Fuku #3 Debris Removal Breaks Bad. Again.—by Joieau: "Today there was another accident at what's left of the Fukushima Daiichi unit 3 reactor building, when workers operating a remote control crane dropped the control console for the refueling machine into the spent fuel pool. The console weighs close to a thousand pounds. TEPCO told reporters that they haven't noticed any change in the radiation levels around the pool after the accident, which is nice. Those levels are already high enough to require workers to use remote control, debris removal has been a notoriously dirty job. As reported in a previous diary, on August 19th of 2013 TEPCO reported more than 1.1 trillion becquerels of contamination was released in a 4-hour period during debris removal at unit 3, up to 4 TBq over two days."

No New Oil Drilling in our Oceans—by Dan Chu: "Though President Obama and this Administration have done more to combat climate disruption than any other president, true progress can't be made if offshore drilling is expanded.  If we are serious about avoiding the catastrophic impacts of climate disruption, we have to keep dirty fuels like oil and gas in the ground and scrap any plans that would allow new offshore drilling off of our coasts. Oil and gas from new offshore drilling dumps more carbon pollution into the air, increasing sea level rise that destroys coastal communities and beaches. More major cities such as New York will flood—as we saw during super storm Sandy—as well as other cities such as Miami, Norfolk, New Orleans, and Boston. The Everglades and the marshes of Louisiana will melt into the Gulf of Mexico. The Florida Keys, North Carolina’s Outer Banks, barrier islands from New Jersey to Florida, and beaches across America could simply disappear.  Some communities, like those in Norfolk, Virginia, are already dealing with increased flooding from rising seas. New offshore drilling threatens our coastal economies. Every summer millions of Americans vacation at our coasts and beaches. They spend time with their families, and spend billions of dollars supporting coastal economies that create millions of jobs. Those jobs depend on clean, healthy beaches that could be lost to a single accident."

Renewables

22.6% of homes in South Australia use solar energy meeting 2020 goal six years early—by HoundDog: "Giles Parkinson of CleanTechnica brings us the good news that 22.6% Of Homes Use Solar In South Australia. Nearly one in four homes in South Australia now has rooftop solar, as the share of renewable energy in the state neared 33 per cent in 2013/14 – delivering the state’s ambitious 2020 target six years ahead of schedule. Official data released by the Australian Energy Market Operator shows that the share of wind and solar generation in South Australia jumped to 32.1 per cent in 2013/14. This exceed the state’s target, but doesn’t include the 275MW Snowtown II wind farm that was brought on line in July."

Fracking

Pennsylvania Makes Public 243 Cases of Fracking Contaminated Water—by FishOutofWater: "The state of Pennsylvania has released redacted details of 243 cases of water contamination caused by fracking and related activities by the natural gas industry. Claims made by the fracking industry that they have not contaminated water are utter rubbish. These 243 cases which took place in Pennsylvania between 2008 and 2014 involve a wide range of contamination problems including the contamination of multiple water supply wells by one fracking operation.  State officials did not indicate how many more cases of contamination may have occurred since 2008 that are not included in this list."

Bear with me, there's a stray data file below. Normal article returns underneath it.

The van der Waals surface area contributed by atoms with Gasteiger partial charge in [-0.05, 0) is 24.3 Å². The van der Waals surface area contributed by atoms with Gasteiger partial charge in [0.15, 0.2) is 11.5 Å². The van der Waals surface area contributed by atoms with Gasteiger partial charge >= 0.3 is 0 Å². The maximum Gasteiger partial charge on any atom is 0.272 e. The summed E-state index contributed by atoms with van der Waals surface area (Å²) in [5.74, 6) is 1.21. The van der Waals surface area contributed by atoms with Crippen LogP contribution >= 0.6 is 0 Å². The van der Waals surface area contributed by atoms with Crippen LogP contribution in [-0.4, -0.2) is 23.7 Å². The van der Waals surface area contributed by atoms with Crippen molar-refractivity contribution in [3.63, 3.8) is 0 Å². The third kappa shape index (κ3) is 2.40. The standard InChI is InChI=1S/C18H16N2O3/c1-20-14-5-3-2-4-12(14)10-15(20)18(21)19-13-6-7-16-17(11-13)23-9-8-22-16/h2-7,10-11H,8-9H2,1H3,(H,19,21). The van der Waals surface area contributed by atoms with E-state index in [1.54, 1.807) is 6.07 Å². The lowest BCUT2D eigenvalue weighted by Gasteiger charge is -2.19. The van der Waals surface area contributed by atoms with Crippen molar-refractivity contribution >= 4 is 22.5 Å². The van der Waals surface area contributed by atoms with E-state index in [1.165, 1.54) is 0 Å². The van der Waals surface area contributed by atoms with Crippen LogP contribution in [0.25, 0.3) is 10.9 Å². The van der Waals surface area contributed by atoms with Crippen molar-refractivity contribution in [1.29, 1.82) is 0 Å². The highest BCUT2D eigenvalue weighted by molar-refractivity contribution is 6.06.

Details of 243 water contamination cases by Pennsylvanian oil and gas companies finally released—by weinenkel: "Pennsylvania has had a natural gas boom over the past 6 years. During that time no one has been able to get any information on what that boom is doing to Pennsylvania. As Associated Press points out: The Associated Press and other news outlets have filed lawsuits and numerous open-records requests over the last several years seeking records of the DEP's investigations into gas-drilling complaints. Finally, the Pennsylvania Department of Environmental Protection (DEP) has released information on these cases. The DEP does not have a particularly good record of transparency. [...] Well, as the headline says, they finally released some information. The 243 cases, from 2008 to 2014, include some where a single drilling operation impacted multiple water wells. The problems listed in the documents include methane gas contamination, spills of wastewater and other pollutants, and wells that went dry or were otherwise undrinkable. Some of the problems were temporary, but the names of landowners were redacted, so it wasn't clear if the problems were resolved to their satisfaction. Other complaints are still being investigated."

Keystone XL & Other Fossil Fuel Transportation

State Dept. Overseers of Contentious Enbridge Tar Sands Pipeline Workaround Have Industry Ties—by Steve Horn: "The Sierra Club, National Wildlife Federation (NWF) and other green groupsrecently revealed that pipeline giant Enbridge got U.S. State Department permission in response to its request to construct a U.S.-Canada border-crossingtar sands pipeline without earning an obligatory Presidential Permit. Enbridge originally applied to the Obama State Department to expand capacity of its Alberta Clipper (now Line 67) pipeline in November 2012, but decided to avoid a “Keystone XL, take two”—or a years-long permitting battle—by creating a complex alternative to move nearly the same amount of diluted bitumen ('dilbit') across the border. The move coincides with the upcoming opening for business of Enbridge’s 'Keystone XL' clone: the combination of the Alberta Clipper expansion (and now its alternative) on-ramp originating in Alberta and heading eventually to Flanagan, Ill., the Flanagan South pipeline running from Flanagan, Ill. to Cushing, Okla. and the Cushing, Okla. to Port Arthur, Texas Seaway Twin pipeline. Together, the three pieces will do what TransCanada‘s Keystone XL hopes to do: move dilbit from Alberta’s tar sands to Port Arthur’s refinery row and, in part, the global export market."